12:39:22 PM Wednesday, 24 July 2024
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Niche Creating Programme


Nelumbo nucifera Gaertn. (hereafter lotus) is one of the most important and attractive aquatic plantsof India. Lotus is an important industrial crop as it possesses many medicinal and nutraceutical properties. The flower of lotus is the national flower of India.CSIR-NBRI, Lucknow has done significant work on conservation, propagation and cultivation of lotus. The institute has rich germplasm collection across the country, and technologies for assessing habitat suitability, their propagation, agro-technologies and value addition. In order to promote country’s national flower as a commercial crop across the globe, CSIR-NBRI intends to develop partnership with institutions/universities/governments across the globe for undertaking need-based collaborative research.

Nelumbo nucifera Gaertn.

The Indian lotus

Lotus is widely distributed in subtropical and tropical regions of south and southeast Asia. In India, it occurs throughout the country exhibiting enormous morphologicaland genetic diversity with a large number of racial variants in different shapes, sizes and shades of pink and white flowers having 16-160 petals. Generally the number of petals varies from 16-36 in most of the races of lotus. The maximum number of petals from 116-160, were recorded in a pink double flowered race collected from Midnapur (West Bengal) which has been described as N.nucifera ‘Krishna’. ‘Kamal Krishna’ is another extremely beautiful cultivar for cutflower having 4-5 days of vase life.

Lotus possesses many medicinal, economic and nutraceutical properties. In the ancient medicinal literature, it has been reported in several Ayurvedic formulations as sweet, cooling, astringent, demulcent useful in weakness, dysentery, diarrhoea, and also in curing cough and cold. The flowers are recommended as cardiotonic, liver, urinary and veneral disorders. The seeds are highly valued in conception, blood disorders and as cooling medicine. The leaves and rhizomes in powdered form are prescribed for the treatment of piles. The rhizomes and fresh seeds are edible and cooked for the preparation of several delicious dishes. The rhizomes are edible and sold in the vegetable market. The leaf and leaf stalk are eaten as vegetable. The leaves are also used as plates in rural areas for serving the food. Lotus flowers are in great demand in the floriculture market.The leaves can be used for making plates, boxes and packing materials.Whole flowers, petals and seed pods can be used as dried floral crafts.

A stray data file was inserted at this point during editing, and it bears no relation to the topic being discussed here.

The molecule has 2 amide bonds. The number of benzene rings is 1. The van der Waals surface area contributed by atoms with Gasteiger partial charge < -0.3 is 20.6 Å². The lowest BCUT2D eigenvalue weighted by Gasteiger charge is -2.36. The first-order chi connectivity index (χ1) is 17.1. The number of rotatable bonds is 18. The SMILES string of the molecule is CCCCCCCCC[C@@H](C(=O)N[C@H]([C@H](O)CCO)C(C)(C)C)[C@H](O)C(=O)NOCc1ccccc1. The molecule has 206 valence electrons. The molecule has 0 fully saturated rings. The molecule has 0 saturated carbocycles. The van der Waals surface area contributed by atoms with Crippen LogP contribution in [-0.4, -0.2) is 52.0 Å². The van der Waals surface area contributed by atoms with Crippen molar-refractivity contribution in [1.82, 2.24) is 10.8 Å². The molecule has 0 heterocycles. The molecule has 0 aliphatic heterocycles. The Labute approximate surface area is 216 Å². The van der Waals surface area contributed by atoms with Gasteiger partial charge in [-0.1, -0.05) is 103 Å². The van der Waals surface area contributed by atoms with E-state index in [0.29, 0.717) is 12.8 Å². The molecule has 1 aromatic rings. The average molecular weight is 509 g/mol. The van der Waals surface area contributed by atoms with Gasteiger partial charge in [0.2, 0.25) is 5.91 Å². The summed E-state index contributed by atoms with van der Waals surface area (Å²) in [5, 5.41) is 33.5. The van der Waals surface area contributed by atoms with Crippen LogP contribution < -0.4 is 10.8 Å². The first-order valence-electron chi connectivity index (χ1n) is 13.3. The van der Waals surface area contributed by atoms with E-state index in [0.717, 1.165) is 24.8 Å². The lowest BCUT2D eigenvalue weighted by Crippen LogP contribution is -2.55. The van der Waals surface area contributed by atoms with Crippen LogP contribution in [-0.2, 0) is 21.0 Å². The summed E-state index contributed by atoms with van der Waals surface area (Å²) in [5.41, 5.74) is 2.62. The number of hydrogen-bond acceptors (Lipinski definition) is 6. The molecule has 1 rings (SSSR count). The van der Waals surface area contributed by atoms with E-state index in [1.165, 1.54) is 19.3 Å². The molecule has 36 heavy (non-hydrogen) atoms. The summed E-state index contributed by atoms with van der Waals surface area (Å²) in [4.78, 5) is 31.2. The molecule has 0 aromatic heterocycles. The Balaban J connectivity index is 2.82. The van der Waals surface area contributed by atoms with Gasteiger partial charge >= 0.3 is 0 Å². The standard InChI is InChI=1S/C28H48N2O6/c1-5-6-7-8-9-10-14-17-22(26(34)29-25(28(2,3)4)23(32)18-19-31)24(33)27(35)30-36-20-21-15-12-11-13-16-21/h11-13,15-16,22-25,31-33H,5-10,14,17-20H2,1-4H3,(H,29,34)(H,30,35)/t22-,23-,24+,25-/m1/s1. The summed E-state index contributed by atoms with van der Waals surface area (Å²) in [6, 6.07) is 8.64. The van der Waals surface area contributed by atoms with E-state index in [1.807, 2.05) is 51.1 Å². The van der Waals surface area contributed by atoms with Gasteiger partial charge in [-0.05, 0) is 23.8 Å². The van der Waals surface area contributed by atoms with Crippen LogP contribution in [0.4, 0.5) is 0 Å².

Lotus is propagated by the division of rhizomes and seeds. Rhizomes with new sprouts are cut into small pieces having at least three nodes. Seeds are scarified at both the ends for early germination. They are grown in damp soil usually a combination of loam and clay soil. They require atleast six hours of sunlight a day and should be sparingly fertilized in the first year. It is important to protect the lotus roots from freezing.About 35000-40000 rhizomes are required for planting one hectare of land.

Specific objectives

  • Selection of germplasm, having high nutraceutical and medicinal properties for commercial exploitation in India.
  • Analysis of genetic diversity of Indian lotus.
  • Developing agro-technologies/models for propagation and cultivation of identified elite lotus germplasm in different agro-climatic conditions of India through multi-location trials.
  • Development of a few nutraceutical products using different plant parts of lotus targeting the global market.

Expected outcomes

  • Identification of nutrient-rich high value lotus varieties for commercial exploitation.
  • Genetic diversity analysis of Indian lotus.
  • Establishment of cultivation models, and standardization of agro-climatic region-specified agro-technologies for elite germplasms in India and abroad.
  • Development of a few value added nutraceutical products.
  • Long-term collaboration between CSIR-NBRI and other interested organizations in India and abroad to promote cultivation of lotus on a commercial scale.